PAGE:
Hamilton and Burlington mayors won't sacrifice greenbelt for Ford's open for business bill

The mayors of both Hamilton and Burlington say they're not interested in new "open for business" legislation if it means sacrificing land in Ontario's greenbelt.

The mayors of Hamilton and Burlington are both calling for the greenbelt to be preserved

The Greenbelt is a swath of protected wetland, forest and farmland that surround the GTHA, moving north to the Bruce Peninsula. (Friends of the Greenbelt)

The mayors of both Hamilton and Burlington say they're not interested in new "open for business" legislation if it means sacrificing land in Ontario's greenbelt.

Fred Eisenberger, mayor of Hamilton, says proposed Ontario PC legislation pits municipalities against each other. And it endangers the two million acres of green space protected by the province's greenbelt legislation.

Eisenberger said Hamilton doesn't need more urban sprawl.

"We don't need more development land," he said. "What we're attempting to do is develop smarter. Developing smarter means using existing infrastructure as much as humanly possible. So I would say no, leave the greenbelt alone."

The Doug Ford government tabled Bill 66 last week, otherwise known as the Restoring Ontario's Competitiveness Act.

The multifaceted omnibus bill aims to spur job-creating businesses and industries to build, expand and hire. If passed in February, municipalities can apply to the Minister of Municipal Affairs to be exempt from a list of laws. This includes sections of the Great Lakes Protection Act, the Clean Water Act and the Greenbelt Act.

In Hamilton, the greenbelt forms a horseshoe around Hamilton's urban core, encompassing much of the city's rural areas. Eisenberger acknowledges bypassing the "open for business" exemptions might make the city less competitive. 

"It really pits municipality against municipality," he said. "I would much rather they stick with a global Ontario policy around the greenbelt and the boundaries."

Steve Clark, minister of municipal affairs, says Bill 66 isn't aimed at the greenbelt. He said it merely eliminates "duplicative and outdated regulations."

Businesses looking for sites could quality for streamlined municipal approvals, he said in an email. "We have been clear that we will protect the greenbelt and will not support proposals in contrast with that commitment."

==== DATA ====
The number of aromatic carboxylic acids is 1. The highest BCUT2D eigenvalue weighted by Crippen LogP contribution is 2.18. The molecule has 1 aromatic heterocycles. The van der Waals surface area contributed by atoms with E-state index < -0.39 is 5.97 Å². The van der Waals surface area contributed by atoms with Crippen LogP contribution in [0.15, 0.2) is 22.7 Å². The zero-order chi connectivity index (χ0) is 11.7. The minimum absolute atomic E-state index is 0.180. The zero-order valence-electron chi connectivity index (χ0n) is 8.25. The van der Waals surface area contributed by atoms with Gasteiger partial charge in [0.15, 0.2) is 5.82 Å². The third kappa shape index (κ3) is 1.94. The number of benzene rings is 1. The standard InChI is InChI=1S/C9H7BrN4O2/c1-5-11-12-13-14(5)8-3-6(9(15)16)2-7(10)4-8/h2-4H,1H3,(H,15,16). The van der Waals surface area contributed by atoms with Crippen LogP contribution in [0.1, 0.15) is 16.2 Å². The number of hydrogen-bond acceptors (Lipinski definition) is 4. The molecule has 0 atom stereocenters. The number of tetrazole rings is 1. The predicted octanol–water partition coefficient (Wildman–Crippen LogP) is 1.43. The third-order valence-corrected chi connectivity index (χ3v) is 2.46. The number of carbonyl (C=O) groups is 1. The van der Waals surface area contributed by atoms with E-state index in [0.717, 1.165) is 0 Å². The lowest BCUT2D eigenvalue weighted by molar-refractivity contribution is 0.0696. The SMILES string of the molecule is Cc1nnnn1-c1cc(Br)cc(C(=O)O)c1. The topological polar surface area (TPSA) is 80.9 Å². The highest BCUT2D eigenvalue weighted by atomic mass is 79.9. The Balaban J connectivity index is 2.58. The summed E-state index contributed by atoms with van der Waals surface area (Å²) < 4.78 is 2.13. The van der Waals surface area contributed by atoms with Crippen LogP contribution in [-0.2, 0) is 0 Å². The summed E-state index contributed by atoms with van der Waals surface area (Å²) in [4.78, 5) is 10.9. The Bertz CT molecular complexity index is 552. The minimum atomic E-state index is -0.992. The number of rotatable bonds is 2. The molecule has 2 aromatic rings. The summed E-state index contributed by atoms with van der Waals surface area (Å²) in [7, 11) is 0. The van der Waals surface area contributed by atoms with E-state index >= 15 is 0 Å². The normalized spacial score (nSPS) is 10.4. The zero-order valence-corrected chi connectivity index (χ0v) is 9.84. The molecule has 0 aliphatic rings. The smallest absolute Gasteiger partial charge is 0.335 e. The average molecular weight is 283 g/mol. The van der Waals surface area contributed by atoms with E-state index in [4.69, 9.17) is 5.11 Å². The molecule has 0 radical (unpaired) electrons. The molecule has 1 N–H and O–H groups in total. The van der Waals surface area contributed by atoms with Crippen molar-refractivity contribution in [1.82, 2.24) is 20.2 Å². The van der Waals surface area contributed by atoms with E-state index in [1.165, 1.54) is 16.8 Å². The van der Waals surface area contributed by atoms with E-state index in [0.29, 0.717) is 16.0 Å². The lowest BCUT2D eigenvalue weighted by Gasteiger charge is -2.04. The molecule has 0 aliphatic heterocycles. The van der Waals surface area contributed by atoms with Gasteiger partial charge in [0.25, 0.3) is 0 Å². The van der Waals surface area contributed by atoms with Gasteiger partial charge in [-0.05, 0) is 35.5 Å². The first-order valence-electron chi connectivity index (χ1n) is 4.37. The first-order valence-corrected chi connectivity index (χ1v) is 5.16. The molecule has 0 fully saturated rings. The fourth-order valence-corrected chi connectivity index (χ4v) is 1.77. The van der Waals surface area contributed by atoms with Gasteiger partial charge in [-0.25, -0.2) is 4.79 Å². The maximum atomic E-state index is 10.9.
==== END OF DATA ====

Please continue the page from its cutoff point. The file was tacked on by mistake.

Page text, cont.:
In the past 15 years, he pointed out, the provincial Liberals "carved into the greenbelt at least 17 times, and have told municipalities what projects they were going to have in their communities."

Marianne Meed Ward, mayor of Burlington, took to Twitter about her fears with Bill 66. Burlington "will not be using the new powers outlined in Bill 66," she said.

Meed Ward won the October mayoral race on an anti-high rise platform. She says having to choose between downtown gentrification and building into the greenbelt "is a false choice."

"It's not either we rape our rural land and agricultural farming, or we jam in too much inappropriate housing for our people," she said. "We are taking our share of growth, and we continue to do so in the midrise form in the downtown."

"We can grow, we can develop, we can have affordable housing and we do not need to pave paradise in Burlington or anywhere else."

Brenda Johnson, councillor for Ward 11 (Glanbrook), agrees with Eisenberger's take.

The greenbelt isn't perfect, she said. The city has written to the province asking for some pieces of land to be removed and others added. But "overall, I think the concept is wonderful."

About the Author

Samantha Craggs

Reporter

Samantha Craggs is a CBC News reporter based in Hamilton, Ont. She has a particular interest in politics and social justice stories, and tweets live from Hamilton city hall. Follow her on Twitter at @SamCraggsCBC, or email her at samantha.craggs@cbc.ca

With files from Haydn Watters

Comments

To encourage thoughtful and respectful conversations, first and last names will appear with each submission to CBC/Radio-Canada's online communities (except in children and youth-oriented communities). Pseudonyms will no longer be permitted.

By submitting a comment, you accept that CBC has the right to reproduce and publish that comment in whole or in part, in any manner CBC chooses. Please note that CBC does not endorse the opinions expressed in comments. Comments on this story are moderated according to our Submission Guidelines. Comments are welcome while open. We reserve the right to close comments at any time.